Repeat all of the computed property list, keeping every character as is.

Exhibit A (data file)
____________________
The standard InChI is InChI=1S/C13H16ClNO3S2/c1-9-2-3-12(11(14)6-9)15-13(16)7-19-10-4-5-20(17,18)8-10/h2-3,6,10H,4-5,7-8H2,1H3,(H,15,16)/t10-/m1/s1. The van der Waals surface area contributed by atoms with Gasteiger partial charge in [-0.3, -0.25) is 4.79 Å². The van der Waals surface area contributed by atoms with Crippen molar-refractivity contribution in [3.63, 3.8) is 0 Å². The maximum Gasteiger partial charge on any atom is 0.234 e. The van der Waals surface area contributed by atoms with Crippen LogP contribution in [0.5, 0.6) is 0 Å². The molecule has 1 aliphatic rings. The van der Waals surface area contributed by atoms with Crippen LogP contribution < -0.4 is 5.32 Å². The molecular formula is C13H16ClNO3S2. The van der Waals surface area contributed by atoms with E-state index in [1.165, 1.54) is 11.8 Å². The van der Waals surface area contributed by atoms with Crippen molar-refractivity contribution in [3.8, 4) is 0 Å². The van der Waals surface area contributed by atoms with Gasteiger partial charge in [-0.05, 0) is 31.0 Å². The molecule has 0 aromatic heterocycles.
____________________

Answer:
The standard InChI is InChI=1S/C13H16ClNO3S2/c1-9-2-3-12(11(14)6-9)15-13(16)7-19-10-4-5-20(17,18)8-10/h2-3,6,10H,4-5,7-8H2,1H3,(H,15,16)/t10-/m1/s1. The van der Waals surface area contributed by atoms with Gasteiger partial charge in [-0.3, -0.25) is 4.79 Å². The van der Waals surface area contributed by atoms with Crippen molar-refractivity contribution in [3.63, 3.8) is 0 Å². The maximum Gasteiger partial charge on any atom is 0.234 e. The van der Waals surface area contributed by atoms with Crippen LogP contribution in [0.5, 0.6) is 0 Å². The molecule has 1 aliphatic rings. The van der Waals surface area contributed by atoms with Crippen LogP contribution < -0.4 is 5.32 Å². The molecular formula is C13H16ClNO3S2. The van der Waals surface area contributed by atoms with E-state index in [1.165, 1.54) is 11.8 Å². The van der Waals surface area contributed by atoms with Crippen molar-refractivity contribution in [3.8, 4) is 0 Å². The van der Waals surface area contributed by atoms with Gasteiger partial charge in [-0.05, 0) is 31.0 Å². The molecule has 0 aromatic heterocycles.